Last update on:
man changing domain and wondering effect on SEO

The Effect on SEO When Changing Domain Name

Changing your website’s domain name can have a significant impact on your search engine optimization efforts. 

Your domain is one of the core elements that search engines use to identify and rank your site. So any changes need to be carefully considered and executed to minimize negative SEO effects.

In this comprehensive guide, we’ll explore how changing domains affects SEO, best practices to follow, what to do before and after the switch, and more. 

With the right strategy, you can successfully transition to a new domain without tanking your hard-earned rankings.

How Does Switching Domains Affect SEO?

Before we dig into the specifics, let’s look at the three main ways that changing domains can impact SEO.

1. Loss of Domain Authority

Domain authority refers to the “trust” and value search engines place on your domain name. It’s built up over time through factors like age, high-quality backlinks, strong content, and consistent performance.

When you change domains, your new domain starts fresh with no authority. So you’ll temporarily lose any authority and credibility that benefited your old domain.

Losing domain authority can result in lower search visibility and traffic, especially in the first few months after a switch.

2. Loss of Rankings and Traffic

Your current domain has established rankings for your target keywords. When you migrate to a new domain, those rankings won’t automatically transfer over.

So you’ll likely see a temporary loss in organic search traffic as you work to regain keyword rankings. How significant the drop is depends on your current rank status and domain authority. 

Sites with higher authority and more first-page rankings tend to take a bigger initial hit.

3. Indexation Issues

Search engines have indexed all the pages on your current domain. When you move to a new domain, you’ll have to go through the indexation process all over again.

Until all your new pages are crawled, indexed, and added to search results, you’ll see lower visibility. This can mean a period of lower traffic.

Now that we’ve covered the main potential downsides, let’s look at some best practices you can use to minimize SEO disruptions when changing domains.

Best Practices for Changing Domains with Minimal SEO Disruptions

Follow these recommended steps when transitioning to a new domain name.

Do Your Research First

Don’t impulsively buy a new domain without thinking through the implications. Thoroughly research factors like:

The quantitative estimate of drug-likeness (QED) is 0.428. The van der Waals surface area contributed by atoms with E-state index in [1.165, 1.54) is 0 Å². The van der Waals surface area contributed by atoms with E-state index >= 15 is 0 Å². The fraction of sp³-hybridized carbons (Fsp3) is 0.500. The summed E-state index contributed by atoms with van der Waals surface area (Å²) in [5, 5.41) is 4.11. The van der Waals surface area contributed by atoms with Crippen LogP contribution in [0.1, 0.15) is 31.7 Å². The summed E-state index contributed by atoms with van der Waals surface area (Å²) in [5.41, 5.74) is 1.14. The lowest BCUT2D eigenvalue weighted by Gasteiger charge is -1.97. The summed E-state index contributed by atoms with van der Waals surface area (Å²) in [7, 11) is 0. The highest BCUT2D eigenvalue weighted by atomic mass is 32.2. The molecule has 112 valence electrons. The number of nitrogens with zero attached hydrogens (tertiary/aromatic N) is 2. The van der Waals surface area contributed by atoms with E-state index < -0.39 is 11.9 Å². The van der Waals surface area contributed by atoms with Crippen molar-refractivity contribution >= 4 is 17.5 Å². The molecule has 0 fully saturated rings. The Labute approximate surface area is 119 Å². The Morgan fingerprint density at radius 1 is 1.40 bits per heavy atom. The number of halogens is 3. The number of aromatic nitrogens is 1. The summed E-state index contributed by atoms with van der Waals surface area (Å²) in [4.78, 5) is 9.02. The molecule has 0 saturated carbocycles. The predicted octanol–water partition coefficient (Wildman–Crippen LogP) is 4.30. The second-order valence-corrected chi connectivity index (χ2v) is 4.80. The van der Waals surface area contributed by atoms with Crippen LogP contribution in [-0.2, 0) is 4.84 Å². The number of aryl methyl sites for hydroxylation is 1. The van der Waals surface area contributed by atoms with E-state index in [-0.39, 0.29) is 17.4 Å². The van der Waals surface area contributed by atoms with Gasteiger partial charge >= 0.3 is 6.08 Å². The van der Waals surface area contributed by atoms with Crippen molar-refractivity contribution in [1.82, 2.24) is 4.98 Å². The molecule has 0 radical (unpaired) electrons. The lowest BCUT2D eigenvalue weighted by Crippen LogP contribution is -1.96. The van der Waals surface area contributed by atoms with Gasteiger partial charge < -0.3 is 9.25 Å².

• Current domain authority – Higher is better for minimizing loss.
  • Current organic traffic – More traffic means a bigger initial impact.
  • Competitiveness of target keywords – Rankings for competitive keywords will be harder to regain.
  • Indexed page count – More pages mean a longer indexation period.

Get data on these factors so you can anticipate potential drops and strategically plan your transition.

Choose a High-Quality New Domain

Not all new domains are equal in the eyes of search engines. Here are tips for choosing one that sends positive signals:

  • Aged domain – At least 2+ years old is ideal. This gives it some existing domain authority.
  • Keyword domain – Including your primary keyword(s) can improve relevance.
  • Industry extension – Using .com or an industry-specific extension like .tech or .store tells search engines the site’s purpose.
  • Simple and short – Easy to remember and spell. Avoids typos diluting traffic.

A strategic domain choice gives your new site a boost from the start.

Set Up 301 Redirects from Old to New Domain

301 redirects are essential for passing SEO equity from your old domain to the new one. This preserves a portion of your domain authority during the transition.

Be sure to:

  • 301 redirect each page on your old domain to the equivalent new page.
  • Use a 301 redirect for your old home page to your new home page.
  • Redirect category and tag archives on your old blog to relevant new pages.
  • Install redirects on your old domain as soon as you take it offline.

With proper 301s in place, search engines and visitors will seamlessly shift to your new domain.

Migrate Website Content to New Domain

Simply duplicating your current content on the new domain isn’t enough. You also need to migrate over important SEO elements like:

  • Page titles and meta descriptions – These should match your original versions to retain search visibility.
  • Links and anchor text – Internal links between pages need to be updated to the new URLs.
  • Image file names and alt text – Keep names and alt text the same to maintain image SEO.